Every child remembers the majestic awe of seeing Star Wars for the first time. For the characters, the shooting stars of hyperspace are just another day in the galaxy. But in the Disney + pilot The bad lot, Omega, a young girl experiences it for the first time, just like us. It’s more of something that evokes the fan experience. It’s a symbol of Omega opening its own way, which would otherwise be used as the base code for clones.
The clones of the old Star Wars: The Clone Wars were a masterpiece of television. Through ingenious character and voiceover design, countless identical beings have miraculously developed their own unique personalities, even when you couldn’t always tell them apart.
In the Star Wars myth, there is a group of “faulty” clones, known as “The Bad Batch”. Because it’s Star Wars, they’re now directing their own streaming series spin-off. Exempted from the mass Order 66 Jedi genocide, these five clone troopers negotiate new life after a galaxy-wide war crime. Along the way, they find a sister. In their first adventure, the Batch meets a “medical assistant” Kaminoan, a young blonde human clone named Omega, voiced by Michelle Ang.
STAGE THIEVES is a countdown that salutes the unforgettable characters of the small screen of the year. Omega is # 15.
In the vast lore of Star Wars, children are unknown on Kamino. Clones artificially age faster; they are mass-produced soldiers, after all. But our heroes learn that Omega is not just another clone. He is a pure and unchanged clone of Jango Fett. Like Jango’s “son”, Boba, Omega is a perfect copy that will age naturally. With the blood of a bounty hunter literally flowing through her veins, she embarks on the ship of the Bad Batch, and together they set out to forge their own destiny.
Who is Omega?
- Best quote: “You are still their brother, Crosshair. You are also my brother.
- Famous for: Optimism, perception, being the ultimate little sister
- The scene robbery episode: Season 1, Episode 16, “Kamino Lost” (Star Wars: The Wrong Lot)
- Super power : Forging your own destiny
- Their scientific element: Hydrogen. Lightweight, fiery, extremely abundant, but can be handled in a lot of things.
- Walking song: “Not Written” by Natasha Bedingfield
While most of the Star Wars clones are voiced by Dee Bradley Baker, Omega’s voice belongs to New Zealand actress Michelle Ang, known elsewhere for her role in another spinoff franchise, Fear the living dead. Unlike Baker, Ang’s Kiwi accent is native, a trait common to Jango / Boba Fett actor Temuera Morrison, whose resemblance is given to all of the Clone Troopers. Ang’s shared experience with Morrison gives him a level of authenticity that you can’t just craft.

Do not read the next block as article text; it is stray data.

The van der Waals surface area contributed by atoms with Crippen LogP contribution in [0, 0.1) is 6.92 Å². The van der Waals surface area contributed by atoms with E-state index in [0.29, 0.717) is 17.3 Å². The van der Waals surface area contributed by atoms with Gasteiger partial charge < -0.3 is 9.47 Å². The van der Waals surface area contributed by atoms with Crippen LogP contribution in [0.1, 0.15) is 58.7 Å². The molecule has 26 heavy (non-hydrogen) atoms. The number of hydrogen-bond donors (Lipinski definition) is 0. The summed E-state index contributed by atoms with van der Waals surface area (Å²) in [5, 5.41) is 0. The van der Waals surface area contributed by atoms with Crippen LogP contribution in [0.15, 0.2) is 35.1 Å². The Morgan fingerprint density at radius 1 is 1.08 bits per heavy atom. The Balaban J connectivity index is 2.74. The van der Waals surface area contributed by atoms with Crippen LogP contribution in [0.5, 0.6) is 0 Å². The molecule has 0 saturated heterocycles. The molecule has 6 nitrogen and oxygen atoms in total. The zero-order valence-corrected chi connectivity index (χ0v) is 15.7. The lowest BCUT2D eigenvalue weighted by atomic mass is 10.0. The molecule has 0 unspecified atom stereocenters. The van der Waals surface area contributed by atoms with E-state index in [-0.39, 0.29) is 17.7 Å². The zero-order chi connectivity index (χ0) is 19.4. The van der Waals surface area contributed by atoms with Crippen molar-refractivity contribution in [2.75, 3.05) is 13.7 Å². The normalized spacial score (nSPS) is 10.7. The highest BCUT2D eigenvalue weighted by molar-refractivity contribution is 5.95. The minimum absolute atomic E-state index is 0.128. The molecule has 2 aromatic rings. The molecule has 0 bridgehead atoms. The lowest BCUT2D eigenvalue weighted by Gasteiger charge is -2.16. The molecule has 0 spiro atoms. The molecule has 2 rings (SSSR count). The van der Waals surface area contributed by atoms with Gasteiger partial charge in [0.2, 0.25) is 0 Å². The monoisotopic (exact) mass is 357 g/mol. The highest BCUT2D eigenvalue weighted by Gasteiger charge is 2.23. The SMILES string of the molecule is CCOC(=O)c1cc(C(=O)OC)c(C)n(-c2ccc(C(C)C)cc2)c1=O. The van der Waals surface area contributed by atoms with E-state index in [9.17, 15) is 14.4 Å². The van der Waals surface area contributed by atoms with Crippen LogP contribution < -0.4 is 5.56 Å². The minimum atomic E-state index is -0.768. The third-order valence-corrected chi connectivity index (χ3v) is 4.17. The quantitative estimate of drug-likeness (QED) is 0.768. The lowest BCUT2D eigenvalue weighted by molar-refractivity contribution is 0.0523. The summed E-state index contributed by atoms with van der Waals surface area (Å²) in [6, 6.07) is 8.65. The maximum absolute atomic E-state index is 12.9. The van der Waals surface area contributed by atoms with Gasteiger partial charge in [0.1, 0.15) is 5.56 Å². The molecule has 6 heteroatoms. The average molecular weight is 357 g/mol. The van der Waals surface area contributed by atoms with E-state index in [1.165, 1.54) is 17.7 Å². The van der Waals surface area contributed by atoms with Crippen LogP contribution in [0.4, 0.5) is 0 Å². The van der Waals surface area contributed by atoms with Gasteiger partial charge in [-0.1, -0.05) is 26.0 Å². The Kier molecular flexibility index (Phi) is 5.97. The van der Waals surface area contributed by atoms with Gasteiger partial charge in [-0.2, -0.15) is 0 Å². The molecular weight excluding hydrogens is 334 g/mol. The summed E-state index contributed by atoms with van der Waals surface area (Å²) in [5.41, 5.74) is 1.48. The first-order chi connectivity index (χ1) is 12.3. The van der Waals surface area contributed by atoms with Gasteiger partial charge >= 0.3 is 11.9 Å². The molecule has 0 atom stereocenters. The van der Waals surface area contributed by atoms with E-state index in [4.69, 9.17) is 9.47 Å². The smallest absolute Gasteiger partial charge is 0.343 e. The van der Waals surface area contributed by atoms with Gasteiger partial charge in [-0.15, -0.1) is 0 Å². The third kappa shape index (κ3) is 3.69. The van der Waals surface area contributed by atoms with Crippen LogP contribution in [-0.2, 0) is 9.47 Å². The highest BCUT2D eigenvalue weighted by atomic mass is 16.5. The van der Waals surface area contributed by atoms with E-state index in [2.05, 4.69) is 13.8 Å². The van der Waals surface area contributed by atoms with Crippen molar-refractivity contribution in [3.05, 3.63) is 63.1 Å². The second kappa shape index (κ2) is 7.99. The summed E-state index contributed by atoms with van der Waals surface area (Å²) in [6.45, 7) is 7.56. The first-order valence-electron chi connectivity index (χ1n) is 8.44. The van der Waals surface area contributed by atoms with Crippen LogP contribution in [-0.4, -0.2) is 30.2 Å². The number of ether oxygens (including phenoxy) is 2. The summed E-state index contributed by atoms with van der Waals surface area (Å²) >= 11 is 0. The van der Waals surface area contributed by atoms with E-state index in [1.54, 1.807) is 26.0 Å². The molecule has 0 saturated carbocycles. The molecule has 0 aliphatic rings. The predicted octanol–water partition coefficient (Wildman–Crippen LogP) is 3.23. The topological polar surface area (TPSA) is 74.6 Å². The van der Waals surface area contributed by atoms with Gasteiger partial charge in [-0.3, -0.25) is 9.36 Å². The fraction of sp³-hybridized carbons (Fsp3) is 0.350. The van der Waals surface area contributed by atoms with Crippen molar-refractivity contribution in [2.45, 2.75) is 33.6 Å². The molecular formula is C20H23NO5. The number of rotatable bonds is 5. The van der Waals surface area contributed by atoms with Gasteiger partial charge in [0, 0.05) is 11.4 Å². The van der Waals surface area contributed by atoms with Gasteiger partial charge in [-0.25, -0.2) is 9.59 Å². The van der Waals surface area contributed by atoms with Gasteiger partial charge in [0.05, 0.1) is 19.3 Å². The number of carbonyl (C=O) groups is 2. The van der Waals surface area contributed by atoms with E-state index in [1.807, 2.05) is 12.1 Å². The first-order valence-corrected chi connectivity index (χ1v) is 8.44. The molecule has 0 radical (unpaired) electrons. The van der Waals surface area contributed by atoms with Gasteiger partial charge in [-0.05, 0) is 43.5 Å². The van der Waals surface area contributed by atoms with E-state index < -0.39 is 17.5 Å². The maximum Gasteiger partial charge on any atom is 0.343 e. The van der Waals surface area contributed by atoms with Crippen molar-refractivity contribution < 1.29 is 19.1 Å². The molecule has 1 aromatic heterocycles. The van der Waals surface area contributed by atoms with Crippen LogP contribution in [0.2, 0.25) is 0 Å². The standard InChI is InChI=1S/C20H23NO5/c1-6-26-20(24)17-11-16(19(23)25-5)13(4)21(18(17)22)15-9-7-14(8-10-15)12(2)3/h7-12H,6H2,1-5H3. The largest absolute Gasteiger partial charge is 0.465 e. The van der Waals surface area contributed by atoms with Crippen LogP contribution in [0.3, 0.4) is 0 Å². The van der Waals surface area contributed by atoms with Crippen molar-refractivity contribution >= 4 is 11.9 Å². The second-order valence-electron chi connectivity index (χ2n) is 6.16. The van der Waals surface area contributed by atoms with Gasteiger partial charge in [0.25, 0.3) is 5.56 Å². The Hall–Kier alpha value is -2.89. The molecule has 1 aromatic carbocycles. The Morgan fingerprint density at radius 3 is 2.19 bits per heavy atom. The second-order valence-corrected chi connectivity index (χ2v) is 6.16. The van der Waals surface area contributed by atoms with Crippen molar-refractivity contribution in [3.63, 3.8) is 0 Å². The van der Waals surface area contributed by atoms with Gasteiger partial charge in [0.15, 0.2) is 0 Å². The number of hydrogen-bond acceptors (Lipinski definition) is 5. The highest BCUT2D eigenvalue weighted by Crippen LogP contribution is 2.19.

For her part, Ang knows there is an authenticity in Omega, even though she was not naturally born with traits but chose them for herself. “The character had this real innocence and naivety, but also the core of someone who was strong in his internal compass and who had morality,” Ang said. StarWars.com. “What resonated was this push and pull for someone who has not experienced anything and yet wants to defend everything.”
“AT no point is his identity questioned “
Omega adds a wrinkle to the “Chosen One” tropes that Star Wars is so famous for. Unlike Luke, Anakin, or Rey, she is not a child pulled out of obscurity by the Force. She was established important, as the source code for a new generation of clones. But she refuses to let this be her lot in life. Like her “brother” and “father”, she seeks her own path in the universe. If this spinoff had a spinoff, an Omega-led series would likely be a kid-focused adventure series, like the failed Youngling series which had a backdoor pilot in it. Clone wars. With Star Wars TV maturing as it is now, Omega could be the key to a new generation of fans.
Omega’s impact on Star Wars runs deeper than most fans realize. As a clone of Jango Fett, she should, hypothetically, look like him. Instead, she’s blonde, and most importantly, a girl. Its existence as a “clone” that does not resemble the original article raises good questions about the fundamental philosophy of its visual design. As a fluid gender person, Omega represents to me the ideal of a gender non-conforming life. Not only is she free to express herself as she wishes, but at no time is her identity questioned. She was created to be the Ultimate Soldier, but what she has become instead is an emotionally intelligent, insightful, yet naïve young girl.
Even if you don’t think of Omega as a trans character (valid, given that a full understanding of Star Wars cloning science is mystifying), Omega is a feminist icon. From a certain point of view, this is a person created for literal reproduction only to challenge that purpose. Her story is about reproductive justice, as a young girl forging a life outside of breeding animals.
In defiance of the male-centric narratives that prevail in the Star Wars universe, Omega strikes a delicate balance between “girl power” and girl power. Just like every clone in the batch has a “bad” mutation, it is a “bummer”. But she doesn’t let anything stop her. Defying the tales of many “chosen ones” in Star Wars before her, she does not allow herself to be defined by a purpose for which she was born. She lives to find out who she wants to be.
Star Wars: The Wrong Lot is now streaming on Disney +.